Keap1 loss promotes Kras-driven lung cancer and results in dependence on glutaminolysis


Treating KRAS-mutant lung adenocarcinoma (LUAD) remains a major challenge in cancer treatment given the difficulties associated with directly inhibiting the KRAS oncoprotein1. One approach to addressing this challenge is to define mutations that frequently co-occur with those in KRAS, which themselves may lead to therapeutic vulnerabilities in tumors. Approximately 20% of KRAS-mutant LUAD tumors carry loss-of-function mutations in the KEAP1 gene encoding Kelch-like ECH-associated protein 1 (refs. 2, 3, 4), a negative regulator of nuclear factor erythroid 2-like 2 (NFE2L2; hereafter NRF2), which is the master transcriptional regulator of the endogenous antioxidant response5,6,7,8,9,10. The high frequency of mutations in KEAP1 suggests an important role for the oxidative stress response in lung tumorigenesis. Using a CRISPR–Cas9-based approach in a mouse model of KRAS-driven LUAD, we examined the effects of Keap1 loss in lung cancer progression. We show that loss of Keap1 hyperactivates NRF2 and promotes KRAS-driven LUAD in mice. Through a combination of CRISPR–Cas9-based genetic screening and metabolomic analyses, we show that Keap1- or Nrf2-mutant cancers are dependent on increased glutaminolysis, and this property can be therapeutically exploited through the pharmacological inhibition of glutaminase. Finally, we provide a rationale for stratification of human patients with lung cancer harboring KRAS/KEAP1- or KRAS/NRF2-mutant lung tumors as likely to respond to glutaminase inhibition.

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Figure 1: Loss of Keap1 stabilizes NRF2 and accelerates lung tumorigenesis.
Figure 2: An NRF2 target gene signature and a human-derived KEAP1-mutant signature predict survival of human subjects with LUAD.
Figure 3: A CRISPR screen reveals that Keap1-mutant cells are glycolytic and sensitive to reduced levels of glutamine.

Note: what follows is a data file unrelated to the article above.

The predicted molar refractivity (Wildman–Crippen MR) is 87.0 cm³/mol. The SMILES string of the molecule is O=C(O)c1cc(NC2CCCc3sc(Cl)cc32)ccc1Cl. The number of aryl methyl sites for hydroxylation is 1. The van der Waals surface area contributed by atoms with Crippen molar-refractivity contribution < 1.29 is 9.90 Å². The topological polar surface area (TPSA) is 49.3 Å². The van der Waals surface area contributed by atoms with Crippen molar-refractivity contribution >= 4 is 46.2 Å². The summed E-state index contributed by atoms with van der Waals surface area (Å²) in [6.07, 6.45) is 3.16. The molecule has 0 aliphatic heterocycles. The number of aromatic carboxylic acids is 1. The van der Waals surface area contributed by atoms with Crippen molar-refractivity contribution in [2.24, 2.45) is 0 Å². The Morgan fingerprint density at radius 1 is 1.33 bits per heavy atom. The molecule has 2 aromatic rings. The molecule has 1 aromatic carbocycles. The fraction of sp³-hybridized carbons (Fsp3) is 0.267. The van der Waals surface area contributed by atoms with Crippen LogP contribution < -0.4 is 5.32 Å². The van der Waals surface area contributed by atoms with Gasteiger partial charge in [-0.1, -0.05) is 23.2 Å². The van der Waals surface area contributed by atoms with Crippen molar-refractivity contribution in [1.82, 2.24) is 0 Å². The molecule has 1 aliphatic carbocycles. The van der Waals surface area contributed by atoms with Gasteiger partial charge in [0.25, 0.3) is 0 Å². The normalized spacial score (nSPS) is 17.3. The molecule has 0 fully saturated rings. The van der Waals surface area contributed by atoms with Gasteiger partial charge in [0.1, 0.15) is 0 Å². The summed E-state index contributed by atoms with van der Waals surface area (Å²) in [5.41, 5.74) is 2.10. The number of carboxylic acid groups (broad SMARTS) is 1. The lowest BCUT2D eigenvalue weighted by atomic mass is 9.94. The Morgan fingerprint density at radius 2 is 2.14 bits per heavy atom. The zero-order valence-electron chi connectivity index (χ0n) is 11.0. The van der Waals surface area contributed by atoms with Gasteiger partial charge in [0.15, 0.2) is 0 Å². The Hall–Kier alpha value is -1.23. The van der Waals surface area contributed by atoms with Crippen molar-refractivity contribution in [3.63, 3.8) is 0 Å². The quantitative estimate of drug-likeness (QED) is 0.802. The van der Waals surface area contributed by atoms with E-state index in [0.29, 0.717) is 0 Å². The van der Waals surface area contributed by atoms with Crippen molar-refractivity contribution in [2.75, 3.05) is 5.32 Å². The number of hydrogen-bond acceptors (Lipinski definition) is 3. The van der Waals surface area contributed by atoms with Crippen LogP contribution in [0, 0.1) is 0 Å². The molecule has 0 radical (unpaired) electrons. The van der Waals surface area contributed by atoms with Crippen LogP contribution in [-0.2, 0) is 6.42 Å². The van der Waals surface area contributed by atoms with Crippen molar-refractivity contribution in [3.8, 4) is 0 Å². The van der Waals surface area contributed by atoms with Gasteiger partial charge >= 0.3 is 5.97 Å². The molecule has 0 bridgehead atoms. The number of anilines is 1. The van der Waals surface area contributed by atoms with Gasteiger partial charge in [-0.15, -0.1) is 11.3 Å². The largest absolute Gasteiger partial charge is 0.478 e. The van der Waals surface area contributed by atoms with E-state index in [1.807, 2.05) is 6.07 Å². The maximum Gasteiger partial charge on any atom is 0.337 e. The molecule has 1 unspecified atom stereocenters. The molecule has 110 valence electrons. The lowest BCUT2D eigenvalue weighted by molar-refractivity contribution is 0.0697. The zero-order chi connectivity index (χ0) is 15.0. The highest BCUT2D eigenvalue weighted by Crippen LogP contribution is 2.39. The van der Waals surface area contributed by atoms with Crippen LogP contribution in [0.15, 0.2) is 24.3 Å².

Figure 4: Keap1-mutant cells display a robust sensitivity to glutaminase inhibition.

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We thank D. McFadden, R. Possemato, S. Sayin, and T. González-Robles for critical reading of the manuscript; T. Tammela, L. Sullivan, G. DeNicola, and I. Harris for scientific discussions and feedback; S. Levine and T. Mason for massively parallel sequencing expertise; M. Griffin, M. Jennings, and G. Paradis for fluorescence-activated cell sorting (FACS) support; K. Cormier and the Hope Babette Tang (1983) Histology Facility for histology support; I. Baptista, A. Deconinck, J. Teixeira, and K. Yee for administrative support; and the Swanson Biotechnology Center for excellent core facilities. This work was supported in part by the Laura and Isaac Perlmutter Cancer Support Grant, National Institutes of Health (NIH) S10 awards, and Koch Institute Support (core) Grant P30-CA14051 from the National Cancer Institute. T.P. was supported by the American Cancer Society and Hope Funds for Cancer Research. The laboratory of T.P. is supported by the NIH (K22CA201088-01) and the New York University Department of Pathology Bridge Grant. R.R. was supported by the National Science Foundation Graduate Research Fellowship under grant number 1122374. V.I.S. received support from the Swedish Medical Research Council, the AG Fond, and the Wenner-Gren Foundations and is the recipient of EMBO long-term fellowship ALTF 1451-2015 that is co-funded by the European Commission (LTCOFUND2013, GA-2013-609409) with support from Marie Curie Actions. S.E.L. is supported by an NIH training grant (5T32HL007151-38). Human tumor collection by H.I.P. was supported by a National Cancer Institute Early Detection Research Network grant (2U01CA 111295-04). Research in the laboratory of T.J. was supported by Cancer Center Support Grant P30-CA14051 and the Howard Hughes Medical Institute.